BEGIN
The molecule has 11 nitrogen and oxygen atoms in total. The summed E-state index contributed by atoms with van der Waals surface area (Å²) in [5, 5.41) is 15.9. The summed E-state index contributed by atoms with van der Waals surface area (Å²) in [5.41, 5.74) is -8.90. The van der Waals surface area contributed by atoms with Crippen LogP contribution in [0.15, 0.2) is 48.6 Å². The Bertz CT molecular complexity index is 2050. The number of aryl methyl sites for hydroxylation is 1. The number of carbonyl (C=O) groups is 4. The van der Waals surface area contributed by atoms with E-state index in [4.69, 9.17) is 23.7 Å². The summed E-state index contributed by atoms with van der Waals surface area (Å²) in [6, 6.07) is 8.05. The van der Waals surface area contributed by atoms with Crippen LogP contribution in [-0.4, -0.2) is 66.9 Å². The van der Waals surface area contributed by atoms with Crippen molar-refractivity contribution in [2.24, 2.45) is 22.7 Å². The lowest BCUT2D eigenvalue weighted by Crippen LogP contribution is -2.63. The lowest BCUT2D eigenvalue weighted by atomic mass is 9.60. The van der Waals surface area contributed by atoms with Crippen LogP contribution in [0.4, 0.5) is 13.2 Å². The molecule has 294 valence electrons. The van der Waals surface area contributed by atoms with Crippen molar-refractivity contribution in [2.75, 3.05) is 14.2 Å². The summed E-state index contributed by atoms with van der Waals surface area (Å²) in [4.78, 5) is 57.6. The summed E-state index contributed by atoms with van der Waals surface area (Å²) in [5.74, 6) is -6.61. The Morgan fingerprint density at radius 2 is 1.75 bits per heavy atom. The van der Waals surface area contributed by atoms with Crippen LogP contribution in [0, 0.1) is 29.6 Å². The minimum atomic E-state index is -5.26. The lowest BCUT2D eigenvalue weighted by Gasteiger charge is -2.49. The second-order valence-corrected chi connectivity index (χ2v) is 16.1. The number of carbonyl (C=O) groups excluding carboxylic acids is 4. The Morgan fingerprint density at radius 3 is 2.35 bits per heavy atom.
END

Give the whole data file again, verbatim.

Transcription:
The molecule has 11 nitrogen and oxygen atoms in total. The summed E-state index contributed by atoms with van der Waals surface area (Å²) in [5, 5.41) is 15.9. The summed E-state index contributed by atoms with van der Waals surface area (Å²) in [5.41, 5.74) is -8.90. The van der Waals surface area contributed by atoms with Crippen LogP contribution in [0.15, 0.2) is 48.6 Å². The Bertz CT molecular complexity index is 2050. The number of aryl methyl sites for hydroxylation is 1. The number of carbonyl (C=O) groups is 4. The van der Waals surface area contributed by atoms with E-state index in [4.69, 9.17) is 23.7 Å². The summed E-state index contributed by atoms with van der Waals surface area (Å²) in [6, 6.07) is 8.05. The van der Waals surface area contributed by atoms with Crippen LogP contribution in [-0.4, -0.2) is 66.9 Å². The van der Waals surface area contributed by atoms with Crippen molar-refractivity contribution in [2.24, 2.45) is 22.7 Å². The lowest BCUT2D eigenvalue weighted by Crippen LogP contribution is -2.63. The lowest BCUT2D eigenvalue weighted by atomic mass is 9.60. The van der Waals surface area contributed by atoms with Crippen LogP contribution in [0.4, 0.5) is 13.2 Å². The molecule has 294 valence electrons. The van der Waals surface area contributed by atoms with Crippen molar-refractivity contribution in [2.75, 3.05) is 14.2 Å². The summed E-state index contributed by atoms with van der Waals surface area (Å²) in [4.78, 5) is 57.6. The summed E-state index contributed by atoms with van der Waals surface area (Å²) in [5.74, 6) is -6.61. The Morgan fingerprint density at radius 2 is 1.75 bits per heavy atom. The van der Waals surface area contributed by atoms with Crippen LogP contribution in [0, 0.1) is 29.6 Å². The minimum atomic E-state index is -5.26. The lowest BCUT2D eigenvalue weighted by Gasteiger charge is -2.49. The second-order valence-corrected chi connectivity index (χ2v) is 16.1. The number of carbonyl (C=O) groups excluding carboxylic acids is 4. The Morgan fingerprint density at radius 3 is 2.35 bits per heavy atom.